Love in the Time of Cholera is an “anatomy” of love. One of its most ingenious portrayals (in an anatomical and a visionary sense) is the growth of love out of the profane environs of “convenience.” All the meaningless details of everyday life shared by two people bound together (all the unpleasant smells, degrading tasks, and dulling routines; all the unspoken bitterness and rancor; all the sullenness and gloom engendered by unlived possibilities) are unmercifully catalogued. Love’s power to grow in such dark interstices–and to transcend life’s profanity and to remain unscathed–is one of the more skillfully rendered themes of this work.

Just as love may transcend the limits of hyperrationalism, it may also transcend physical passion. Florentino’s nostalgia is eventually transformed into an awareness of the reality of love as it must be lived, in the present. While Dr. Urbino’s studies in France include his tutelage under the “most outstanding epidemiologist of his time,” one “professor Adrien Proust, father of the famous novelist,” Florentino is fated to live in the haze of a Proustian nightmare: one that evokes a bloated nostalgia for Fermina at his every turn. While much of his time is spent traveling from one to the other of his 622 erotic assignations, through it all he still considers himself a virgin–untouched by anything other than his unrequited love for her.

After waiting half a century for Urbino to die, Florentino ends his self-imposed emotional exile (of fifty-one years, nine months, and four days) of unrequited love. He declares his “vow of eternal fidelity and everlasting love” to Fermina–while she’s attending to her husband’s funeral. Outraged by his poor timing, Fermina forbids him to return. Yet, through a series of letters that are meditative and philosophical rather than flowery and romantic, he persists. And then the final courtship of Love in the Time of Cholera commences.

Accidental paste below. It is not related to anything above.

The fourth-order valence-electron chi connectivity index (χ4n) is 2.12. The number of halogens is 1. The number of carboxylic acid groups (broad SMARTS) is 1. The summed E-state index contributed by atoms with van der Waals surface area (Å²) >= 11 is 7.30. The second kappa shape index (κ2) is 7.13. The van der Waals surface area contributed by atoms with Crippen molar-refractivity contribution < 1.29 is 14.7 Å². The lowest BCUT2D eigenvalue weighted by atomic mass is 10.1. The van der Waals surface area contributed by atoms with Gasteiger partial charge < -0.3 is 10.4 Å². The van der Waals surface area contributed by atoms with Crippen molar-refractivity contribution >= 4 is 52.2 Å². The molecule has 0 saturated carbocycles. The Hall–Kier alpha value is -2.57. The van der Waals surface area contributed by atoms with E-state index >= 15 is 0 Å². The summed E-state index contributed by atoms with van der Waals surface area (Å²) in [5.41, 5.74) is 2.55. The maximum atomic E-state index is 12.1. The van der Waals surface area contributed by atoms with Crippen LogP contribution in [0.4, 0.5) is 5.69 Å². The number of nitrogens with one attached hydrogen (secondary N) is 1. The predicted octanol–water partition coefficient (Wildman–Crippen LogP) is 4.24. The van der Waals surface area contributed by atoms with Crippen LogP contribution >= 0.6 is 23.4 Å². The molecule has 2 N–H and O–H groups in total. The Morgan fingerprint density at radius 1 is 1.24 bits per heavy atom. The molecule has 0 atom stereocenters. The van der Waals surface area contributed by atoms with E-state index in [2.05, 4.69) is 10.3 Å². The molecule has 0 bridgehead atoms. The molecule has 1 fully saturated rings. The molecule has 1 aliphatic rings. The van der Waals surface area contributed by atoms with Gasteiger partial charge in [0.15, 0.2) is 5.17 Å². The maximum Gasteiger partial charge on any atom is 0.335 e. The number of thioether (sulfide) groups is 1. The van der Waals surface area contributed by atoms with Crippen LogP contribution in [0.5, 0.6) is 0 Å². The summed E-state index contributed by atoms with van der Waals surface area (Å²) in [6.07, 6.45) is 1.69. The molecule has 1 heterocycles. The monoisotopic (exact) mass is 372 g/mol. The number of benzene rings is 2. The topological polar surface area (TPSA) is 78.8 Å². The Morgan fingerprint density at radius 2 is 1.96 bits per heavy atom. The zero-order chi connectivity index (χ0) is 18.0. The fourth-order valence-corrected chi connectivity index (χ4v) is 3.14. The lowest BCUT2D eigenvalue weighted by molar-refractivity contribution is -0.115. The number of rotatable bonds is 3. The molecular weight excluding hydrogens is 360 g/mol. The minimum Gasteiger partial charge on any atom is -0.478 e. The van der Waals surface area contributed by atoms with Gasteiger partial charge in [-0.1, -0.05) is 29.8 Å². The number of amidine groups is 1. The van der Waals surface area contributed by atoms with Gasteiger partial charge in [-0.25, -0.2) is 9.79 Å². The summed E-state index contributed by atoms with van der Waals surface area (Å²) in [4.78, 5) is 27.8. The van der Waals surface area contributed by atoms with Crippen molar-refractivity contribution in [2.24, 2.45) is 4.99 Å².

Culminating in a steamboat voyage up the Magdalena River, the various themes of the novel coalesce into a symbolically complex and emotionally compelling adventure. Throughout this final chapter, Marquez deftly evokes the higher aspects of love while maintaining a dark earthy humor:

he looked at her and saw her naked to her waist, just as he had imagined her. Her shoulders were wrinkled, her breasts sagged, her ribs were covered by a flabby skin as pale and cold as a frog’s.

On the riverboat, Florentino considers a quote: “Love becomes greater and nobler in calamity.” Later, as they paddle along and pass the sorrowful stretches of denuded forests, the “nauseating stench of corpses floating down the river,” the “bogs of ashes,” and the “vast silence of a ravaged land,” the quote calls into question the survival of higher values in the midst of such decay.

Florentino’s meditations also mark the inception of a new era: one that is as stripped of natural beauty as it is profaned in matters of the soul. Just as mankind was ravaged by the cholera plague, now the first signs of a humanly induced ecological devastation appear. Thus the voyage bears witness to certain historical developments. Along with personal signs of decay that reflect the aging process, we simultaneously witness the aging of Latin America and the world-at-large. The passengers are unnerved by such horrific images and are sadly haunted by all that is forever lost:

the alligators ate the last butterfly and the maternal manatees were gone, the parrots, the monkeys, the villages were gone: everything was gone.

The imagery of finality is counterpointed by a human drama of “love eternal,” comprising both the fanciful flight of uncaring youth and the inevitable conclusion of death.


Updated: 27 July 2011 | All text Copyright © 2011, 2012 | Rob Couteau | key words: literature book reviews of novels literary by Rob Couteau expatriate writers in Paris Love in the Time of Cholera Gabriel Garcia Marquez